The failed pilots will undergo retraining before being allowed to fly again, the airline said, adding that each had an average of 6,900 flying hours, not a insignificant number for a commercial pilot.
The 39 pilots who passed the oral test will have to sit a simulator test — if they don't pass, they too will be grounded, TransAsia said.
Nineteen other pilots have yet to take any of the tests, but they won't be assigned any duties until they do so.
The testing was recommended by Taiwan's Civil Aeronautics Administration for pilots at the controls of ATR turboprop aircraft, the type involved in the February 4 crash.
Search for bodies
Meanwhile, rescue workers continue to search the muddy depths of the Keelung River in Taipei, where the flight went down, for the last unaccounted passenger.
Two bodies were found around 600 meters downriver from the crash site on Tuesday, taking the final death toll to 42.
Officials said the bodies found were still strapped in their seats.
Fifty-one search boats, three helicopters, and more than 450 people are working to find the remaining passenger, according to a statement from the Taipei City mayor's office.
Excavators are being used to dig the river bed amid theories that the final victim may be stuck in mud.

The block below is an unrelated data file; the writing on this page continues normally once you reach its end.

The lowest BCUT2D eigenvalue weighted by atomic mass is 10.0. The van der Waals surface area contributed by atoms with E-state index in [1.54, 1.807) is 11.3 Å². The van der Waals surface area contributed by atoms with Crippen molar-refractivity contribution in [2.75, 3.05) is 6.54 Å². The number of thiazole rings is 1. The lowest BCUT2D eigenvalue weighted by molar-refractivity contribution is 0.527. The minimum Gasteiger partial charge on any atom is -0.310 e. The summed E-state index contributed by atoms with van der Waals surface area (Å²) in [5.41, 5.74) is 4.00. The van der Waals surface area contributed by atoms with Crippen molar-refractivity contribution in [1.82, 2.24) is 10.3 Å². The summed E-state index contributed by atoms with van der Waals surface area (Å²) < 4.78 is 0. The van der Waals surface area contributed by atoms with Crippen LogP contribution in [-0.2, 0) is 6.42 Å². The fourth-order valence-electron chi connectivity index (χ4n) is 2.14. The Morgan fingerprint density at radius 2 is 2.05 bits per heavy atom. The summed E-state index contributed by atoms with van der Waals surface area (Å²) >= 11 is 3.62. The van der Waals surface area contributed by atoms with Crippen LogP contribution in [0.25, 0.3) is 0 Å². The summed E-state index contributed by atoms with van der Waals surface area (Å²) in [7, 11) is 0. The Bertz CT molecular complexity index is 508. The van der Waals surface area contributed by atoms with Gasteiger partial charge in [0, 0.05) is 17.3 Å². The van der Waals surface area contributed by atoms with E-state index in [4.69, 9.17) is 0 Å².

Crash caught on camera
TransAsia Flight GE235 crashed minutes after takeoff in the Taiwanese capital after the pilots struggled to correct problems with both engines, according to preliminary investigations by Taiwan's Aviation Safety Council.
The agency said the aircraft's engines stopped producing power, one after the other, leaving the plane flying without thrust for more than one minute.
Dashcam video taken by cars on a nearby highway showed the plane turning sharply left, before the wing hit the overpass and crashed into the river.
Fifteen people survived the crash after being pulled from the submerged wreck.
After the crash, Taiwan's aviation authorities ordered special checks on all ATR 72s in the fleets of local carriers.
TransAsia was involved in another deadly disaster last July. Forty-eight people died after an ATR 72 aircraft crashed as it was attempting to land in the Taiwanese Penghu Islands during bad weather.